A Wet, Hot American Summer: Hyde Park on Hudson Lets FDR Shed His Stuffy Layers

Hyde Park on Hudson blends the stuffy formality of English manners with the down-home flavor of an American picnic

The marvelous Murray.

The marvelous Murray.

Let others slobber over Daniel Day-Lewis as Abraham Lincoln. In this year of looking over our shoulders at past leaders with more heroic leadership qualities than the ones we’ve been getting lately, I’ll stick with Bill Murray as Franklin D. Roosevelt. There are two Hyde Parks—one in London and one in upstate New York on the Hudson River, where FDR made his summer home. Hyde Park on Hudson is an elegant, entertaining warts-and-all portrait of the 32nd U.S. president and the momentous summer weekend in 1939, on the eve of World War II, when two worlds melded and he hosted America’s first royal visit by a British monarch. The arrival of freshly anointed King George VI and his wife Elizabeth blends the stuffy formality of English manners with the down-home flavor of an American picnic in a film that is guaranteed to enthrall. It’s The King’s Speech with hot dogs and mustard.

The royal visit turned Hyde Park upside down. Still spinning from the abdication of Edward VIII and his scandalous marriage to a divorced woman and “an American, of all things,” the Brits were skeptical, but they needed support for the inevitable war. The Americans were rendered no less cautious by the presence of an inexperienced king who stuttered. To thicken the stew, there was also the urgent need on the part of his staff and advisers to hide Roosevelt’s true nature—an unquenchable passion for the ladies that turned the summer White House into a hotbed of sexual shenanigans while he was confined to a wheelchair and his wife Eleanor turned the other way, including simultaneous affairs with his loyal secretary “Missy” LeHand (Elizabeth Marvel) and his prim, dignified spinster cousin Margaret “Daisy” Suckley (warmly, engagingly and intelligently played by Laura Linney), who had a special talent for giving FDR discreet hand jobs on jaunty country drives through the back roads of Dutchess County in his cherished convertible. Based on Daisy’s private journals and diaries, discovered after her death, the rich screenplay by Richard Nelson draws a parallel between the trusting friendship that developed between two courageous, insecure world leaders (a stammering king on the verge of leading his country into war and a polio-stricken president who had just guided his people through the Great Depression) and the painful discovery by his disillusioned lovers that FDR was a very different man than the one he projected to the world at large. Threading myriad disparate elements into a rich needlepoint of humor, pathos and period detail, veteran director Roger Michell has created a sumptuously photographed feast, filmed in the actual historical locations 90 miles north of New York City. From the scurrilous details of FDR’s horny meetings behind closed doors with a variety of conquests (including New York Post owner-publisher Dorothy Schiff), to the silken settings of his mother’s manor house, everything about Hyde Park on Hudson is a thrill to discover and behold.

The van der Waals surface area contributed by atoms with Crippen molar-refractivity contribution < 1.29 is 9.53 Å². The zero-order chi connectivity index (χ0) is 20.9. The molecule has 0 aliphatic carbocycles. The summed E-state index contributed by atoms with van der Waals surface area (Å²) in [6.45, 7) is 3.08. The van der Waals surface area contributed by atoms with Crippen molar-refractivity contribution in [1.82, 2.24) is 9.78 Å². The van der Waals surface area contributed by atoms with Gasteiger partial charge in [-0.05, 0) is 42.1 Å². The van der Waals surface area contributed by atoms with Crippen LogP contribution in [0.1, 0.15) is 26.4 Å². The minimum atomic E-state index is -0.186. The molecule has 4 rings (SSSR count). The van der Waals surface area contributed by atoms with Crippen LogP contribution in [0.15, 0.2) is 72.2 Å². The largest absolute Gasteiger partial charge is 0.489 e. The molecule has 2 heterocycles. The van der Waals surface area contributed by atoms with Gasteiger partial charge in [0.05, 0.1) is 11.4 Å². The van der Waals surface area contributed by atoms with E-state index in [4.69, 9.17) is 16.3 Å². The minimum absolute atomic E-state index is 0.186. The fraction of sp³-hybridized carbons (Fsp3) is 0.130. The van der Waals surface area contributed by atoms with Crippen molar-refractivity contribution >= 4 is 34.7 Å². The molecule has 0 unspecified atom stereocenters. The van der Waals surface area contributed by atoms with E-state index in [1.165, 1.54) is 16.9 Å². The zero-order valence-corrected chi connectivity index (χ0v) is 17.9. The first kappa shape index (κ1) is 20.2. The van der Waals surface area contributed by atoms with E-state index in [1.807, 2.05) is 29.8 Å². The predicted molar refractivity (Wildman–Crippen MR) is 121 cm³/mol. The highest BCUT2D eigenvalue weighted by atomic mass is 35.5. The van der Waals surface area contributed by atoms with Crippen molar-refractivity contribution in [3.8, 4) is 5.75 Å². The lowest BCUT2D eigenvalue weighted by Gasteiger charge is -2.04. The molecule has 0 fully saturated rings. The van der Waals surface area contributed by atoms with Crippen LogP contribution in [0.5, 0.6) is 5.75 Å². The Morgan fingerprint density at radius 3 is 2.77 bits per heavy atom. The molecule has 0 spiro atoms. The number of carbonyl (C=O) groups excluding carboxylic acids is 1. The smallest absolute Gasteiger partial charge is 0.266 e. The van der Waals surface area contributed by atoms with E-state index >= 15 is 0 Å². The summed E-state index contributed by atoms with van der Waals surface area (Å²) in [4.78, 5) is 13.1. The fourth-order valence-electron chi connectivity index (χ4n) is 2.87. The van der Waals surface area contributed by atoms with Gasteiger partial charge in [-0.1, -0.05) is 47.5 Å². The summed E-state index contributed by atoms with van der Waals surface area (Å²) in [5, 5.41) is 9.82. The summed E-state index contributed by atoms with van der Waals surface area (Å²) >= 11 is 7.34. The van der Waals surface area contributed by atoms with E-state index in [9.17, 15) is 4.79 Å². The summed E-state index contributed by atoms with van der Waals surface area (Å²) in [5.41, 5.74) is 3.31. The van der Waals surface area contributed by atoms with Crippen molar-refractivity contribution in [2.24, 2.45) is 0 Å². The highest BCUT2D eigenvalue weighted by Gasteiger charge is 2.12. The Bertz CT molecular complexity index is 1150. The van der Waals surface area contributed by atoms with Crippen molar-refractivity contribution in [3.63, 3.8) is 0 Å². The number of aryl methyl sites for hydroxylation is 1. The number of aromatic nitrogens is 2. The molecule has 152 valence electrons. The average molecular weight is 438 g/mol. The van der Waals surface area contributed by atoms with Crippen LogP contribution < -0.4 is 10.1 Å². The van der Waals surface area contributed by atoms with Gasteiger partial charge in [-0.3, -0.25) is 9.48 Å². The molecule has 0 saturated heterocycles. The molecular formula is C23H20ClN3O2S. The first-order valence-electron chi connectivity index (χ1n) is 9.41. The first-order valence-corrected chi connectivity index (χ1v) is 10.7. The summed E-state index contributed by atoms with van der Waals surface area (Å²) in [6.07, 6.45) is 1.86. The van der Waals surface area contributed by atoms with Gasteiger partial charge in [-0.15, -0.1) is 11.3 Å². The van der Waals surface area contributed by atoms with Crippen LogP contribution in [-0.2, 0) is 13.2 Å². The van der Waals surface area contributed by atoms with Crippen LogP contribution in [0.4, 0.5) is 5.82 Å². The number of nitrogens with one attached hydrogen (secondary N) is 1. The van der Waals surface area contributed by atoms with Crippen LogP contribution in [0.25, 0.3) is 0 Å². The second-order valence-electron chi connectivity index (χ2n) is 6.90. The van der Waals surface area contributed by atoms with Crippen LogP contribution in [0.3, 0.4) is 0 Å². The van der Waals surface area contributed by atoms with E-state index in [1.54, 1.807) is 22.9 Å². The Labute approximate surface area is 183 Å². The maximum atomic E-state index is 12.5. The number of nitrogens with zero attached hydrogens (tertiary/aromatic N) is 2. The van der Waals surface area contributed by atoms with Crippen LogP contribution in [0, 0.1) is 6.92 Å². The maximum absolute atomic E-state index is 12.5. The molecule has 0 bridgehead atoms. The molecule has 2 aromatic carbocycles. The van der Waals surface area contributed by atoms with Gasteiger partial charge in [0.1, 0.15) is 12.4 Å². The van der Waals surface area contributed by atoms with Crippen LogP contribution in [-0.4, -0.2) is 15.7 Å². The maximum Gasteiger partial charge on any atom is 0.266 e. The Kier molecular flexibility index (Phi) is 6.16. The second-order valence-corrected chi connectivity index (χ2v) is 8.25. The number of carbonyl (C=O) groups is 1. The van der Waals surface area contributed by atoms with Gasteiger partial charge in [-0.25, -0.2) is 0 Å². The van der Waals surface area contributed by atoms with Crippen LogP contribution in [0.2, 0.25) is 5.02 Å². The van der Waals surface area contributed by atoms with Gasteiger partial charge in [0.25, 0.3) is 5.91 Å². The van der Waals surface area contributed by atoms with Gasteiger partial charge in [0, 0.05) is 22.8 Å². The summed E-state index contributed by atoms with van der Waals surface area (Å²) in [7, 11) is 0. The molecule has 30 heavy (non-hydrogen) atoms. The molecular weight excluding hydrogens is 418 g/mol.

The cast brings it to life with sparkle and aplomb. The great Elizabeth Wilson is severe and imposing as FDR’s dragon-lady mother, Olivia Williams shows why the legendary Eleanor was an icon to millions but an abused and neglected wife to her husband in everything but affairs of state, Samuel West is a sensitive and astute king and Ms. Linney projects a powerful, pristine influence throughout as the chosen interloper—not really an outsider, but hardly a member of the inner family circle; left out of the official festivities, yet summoned at odd hours when the president needs a shoulder to lean on; opening doors to let in the light while averting prying eyes. But at the center of the action, holding the pieces together with infectious dazzle, a droll Bill Murray simply seizes the center ring and holds one’s attention from beginning to end. Wryly wringing crinkle-browed humor from FDR’s deadpan speech and singsong cadence, puffing away on his trademark cigarette holder and dropping ashes wherever he settles, with his upper teeth protruding when he smiles and his eyes twinkling when his robust sexual appetite surfaces, Mr. Murray channels the enormous humanity and popularity of the only U.S. president to be elected three times in a row with quotable one-liners and enchanting grace. He’s proud when he shows off his stamp collection, touching in his desperation for rare moments of privacy and relaxation, wickedly amusing as he admonishes Bayer aspirin for his sinus infections, and exasperating when he flies through the woods in his convertible with specially designed controls on the steering wheel and the Secret Service in hot pursuit. He’s especially moving in the poignant late-night candor he shares with the king, pouring out the whiskey and putting him at ease while
sharing his own flaws as both a leader and a man. The film delves beneath the arch reserve of the royals, revealing them as real people, too.

In the truth about how Eleanor was betrayed, making peace with her separation and remaining the first lady in name only; in the bond forged by two men whose alliance would ultimately defeat the stormclouds of global war; in the boundless charm exerted by a great man over a world in panic, there is revelation in every frame of Hyde Park on Hudson. It’s clearly intended for the masses that fell in love with The King’s Speech, but it adds an extra dimension of its own to world events. In beauty, tone, technical achievement and cinematic artistry on every level, Hyde Park on Hudson is a movie unto itself—funny, believable, historic and hugely entertaining.

rreed@observer.com

Running Time 95 minutes

Written by Richard Nelson

Directed by Roger Michell

Starring Bill Murray, Laura Linney
and Olivia Williams